Stop Being So D@#n Sorry and Start Being Repentant…There’s a Difference


Being Sorry

When you mess up or sin, are you repentant or do you just say you’re sorry? Are you the person who is always sorry for the same things?repent You know….you lose your temper, you’re sorry. You cheat on your spouse…you’re sorry. You yell at your children…you’re sorry. After you “say” you’re sorry, you wait maybe a day, two weeks, three months and then you do the same exact things you previously apologized for. As a result, you find yourself apologizing…again, for the same thing.

If this is you, saying you’re sorry has gotten to be very convenient because what it does is it puts a band-aid on the wound for the moment. However, you have failed to transform your mind, heart, and spirit; you have not shifted your mindset. Therefore, your behavior has not changed and you will continue to behave this way due to the fact that you are not repentant.

                                                                              Transform Your Mindset

Being sorry and being repentant involves two totally different attitudes. Being sorry simply means that you don’t like the way things are going right now. It’s based off the present or what’s going on at the present time. Being sorry means you feel bad about how your behavior has negatively affected the person who you offended, but has your heart changed or have you examined how you think or what you believe?

Sometimes, people are sorry because they are afraid of the consequences. For instance, when my daughters are yelling at each other (which they often do being that they are 9 and 4 years old) and I tell them to apologize, they will mostly oblige my request. However, the only reason why I know they apologized is because I asked them to. They didn’t have a change of heart nor did they really want to do it because, in their minds, they didn’t have anything to apologize for.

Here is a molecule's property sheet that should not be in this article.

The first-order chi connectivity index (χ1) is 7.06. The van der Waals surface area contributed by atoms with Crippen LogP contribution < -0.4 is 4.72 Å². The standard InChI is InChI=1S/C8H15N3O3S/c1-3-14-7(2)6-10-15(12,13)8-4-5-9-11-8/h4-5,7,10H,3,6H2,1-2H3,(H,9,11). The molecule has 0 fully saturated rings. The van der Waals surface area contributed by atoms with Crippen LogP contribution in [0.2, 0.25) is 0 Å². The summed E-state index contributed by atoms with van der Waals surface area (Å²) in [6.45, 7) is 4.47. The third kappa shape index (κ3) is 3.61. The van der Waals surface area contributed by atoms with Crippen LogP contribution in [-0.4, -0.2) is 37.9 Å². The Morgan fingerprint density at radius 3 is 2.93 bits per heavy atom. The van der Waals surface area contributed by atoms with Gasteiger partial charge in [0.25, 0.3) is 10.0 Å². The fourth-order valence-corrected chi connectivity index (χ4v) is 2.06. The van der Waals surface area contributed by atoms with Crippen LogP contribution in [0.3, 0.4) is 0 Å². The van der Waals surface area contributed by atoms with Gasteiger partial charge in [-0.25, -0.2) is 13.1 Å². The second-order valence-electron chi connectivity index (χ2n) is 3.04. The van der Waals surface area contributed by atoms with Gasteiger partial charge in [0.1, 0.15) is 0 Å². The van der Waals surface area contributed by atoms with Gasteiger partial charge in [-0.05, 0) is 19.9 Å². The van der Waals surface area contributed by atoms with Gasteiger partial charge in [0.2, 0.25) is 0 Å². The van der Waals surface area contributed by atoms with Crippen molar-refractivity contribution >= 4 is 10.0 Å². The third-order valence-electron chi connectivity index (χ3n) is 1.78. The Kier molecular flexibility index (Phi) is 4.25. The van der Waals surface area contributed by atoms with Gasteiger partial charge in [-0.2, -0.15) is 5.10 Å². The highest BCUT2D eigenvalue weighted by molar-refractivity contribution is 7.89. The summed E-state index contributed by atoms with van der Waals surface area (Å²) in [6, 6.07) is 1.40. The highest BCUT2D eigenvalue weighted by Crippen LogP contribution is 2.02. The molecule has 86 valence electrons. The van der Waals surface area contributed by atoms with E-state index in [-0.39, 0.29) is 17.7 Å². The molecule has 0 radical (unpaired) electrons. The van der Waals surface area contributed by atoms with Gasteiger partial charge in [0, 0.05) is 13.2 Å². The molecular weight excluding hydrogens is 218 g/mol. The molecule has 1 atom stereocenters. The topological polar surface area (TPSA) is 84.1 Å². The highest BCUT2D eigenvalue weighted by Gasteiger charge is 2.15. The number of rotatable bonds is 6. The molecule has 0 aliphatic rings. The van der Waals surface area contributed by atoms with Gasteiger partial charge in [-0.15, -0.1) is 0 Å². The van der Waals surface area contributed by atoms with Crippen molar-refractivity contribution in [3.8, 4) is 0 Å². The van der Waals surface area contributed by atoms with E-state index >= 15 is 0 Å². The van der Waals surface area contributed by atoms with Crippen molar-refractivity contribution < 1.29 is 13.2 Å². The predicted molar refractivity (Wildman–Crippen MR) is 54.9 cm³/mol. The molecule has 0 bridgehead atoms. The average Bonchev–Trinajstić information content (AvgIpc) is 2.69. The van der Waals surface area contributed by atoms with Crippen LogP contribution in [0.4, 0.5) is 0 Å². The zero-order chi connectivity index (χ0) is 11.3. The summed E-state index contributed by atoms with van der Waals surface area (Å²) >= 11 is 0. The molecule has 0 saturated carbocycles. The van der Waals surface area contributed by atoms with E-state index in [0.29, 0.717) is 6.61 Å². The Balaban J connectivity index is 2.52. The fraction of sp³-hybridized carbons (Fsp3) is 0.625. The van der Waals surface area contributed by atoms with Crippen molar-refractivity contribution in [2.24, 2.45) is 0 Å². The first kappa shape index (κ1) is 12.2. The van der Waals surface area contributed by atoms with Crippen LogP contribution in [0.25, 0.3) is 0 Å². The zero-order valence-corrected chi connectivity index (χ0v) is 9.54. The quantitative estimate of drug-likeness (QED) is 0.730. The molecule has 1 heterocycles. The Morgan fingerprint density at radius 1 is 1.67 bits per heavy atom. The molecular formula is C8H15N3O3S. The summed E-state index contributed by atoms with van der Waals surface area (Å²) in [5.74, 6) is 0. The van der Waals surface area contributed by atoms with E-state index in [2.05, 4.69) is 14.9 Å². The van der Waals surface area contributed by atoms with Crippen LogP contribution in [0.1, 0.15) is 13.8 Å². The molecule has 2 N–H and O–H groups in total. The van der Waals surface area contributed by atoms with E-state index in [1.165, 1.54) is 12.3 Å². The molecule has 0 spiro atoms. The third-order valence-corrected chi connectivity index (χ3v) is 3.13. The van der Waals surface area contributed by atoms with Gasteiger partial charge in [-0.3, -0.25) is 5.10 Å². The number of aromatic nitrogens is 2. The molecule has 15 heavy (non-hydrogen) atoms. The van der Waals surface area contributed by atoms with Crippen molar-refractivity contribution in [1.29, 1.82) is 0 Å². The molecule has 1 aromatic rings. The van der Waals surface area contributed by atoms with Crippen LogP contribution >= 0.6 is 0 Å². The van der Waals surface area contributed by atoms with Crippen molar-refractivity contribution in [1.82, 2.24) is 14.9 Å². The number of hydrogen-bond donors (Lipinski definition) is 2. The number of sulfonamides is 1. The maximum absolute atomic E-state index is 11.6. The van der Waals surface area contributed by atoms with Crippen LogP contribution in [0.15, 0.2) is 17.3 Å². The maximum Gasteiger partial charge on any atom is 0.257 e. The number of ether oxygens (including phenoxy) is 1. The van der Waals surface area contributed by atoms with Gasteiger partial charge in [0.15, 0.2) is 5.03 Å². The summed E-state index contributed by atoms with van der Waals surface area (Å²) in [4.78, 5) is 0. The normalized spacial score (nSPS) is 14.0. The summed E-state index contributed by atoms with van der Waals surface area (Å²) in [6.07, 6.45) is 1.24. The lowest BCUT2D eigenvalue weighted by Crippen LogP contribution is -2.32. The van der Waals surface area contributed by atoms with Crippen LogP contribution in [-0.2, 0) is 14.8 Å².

Being Repentant

When one “feels sorry,” it’s based on an emotion and it won’t be long before you go back to what you were doing wrong. But when you repent, true transformation takes place. Your moral purpose changes because you acknowledge the sin, why it was wrong and identify steps you will take to make sure it doesn’t happen in the future.

In Acts 2:38, Peter spoke of the repentance when he said, “repent to God (not to man) and your heart and mind will be renewed and then you will walk a new walk with God as your leader. See, being sorry is just a mere step towards repentance. It’s not the cure for the wrongdoing.

When we mess up and sin against our spouses, children, co-workers, etc., we are more quick to say we are sorry. But being or feeling sorry just isn’t good enough. Focus on being repentant. You must ask that person for forgiveness and realize the consequences of your actions. Be truly convicted of your actions.

Take time to self-reflect, examine your behavior, and lean on God’s understanding for guidance. Peace and abundant blessings.

Your Personal Development Coach,

LaJuanda Sherise

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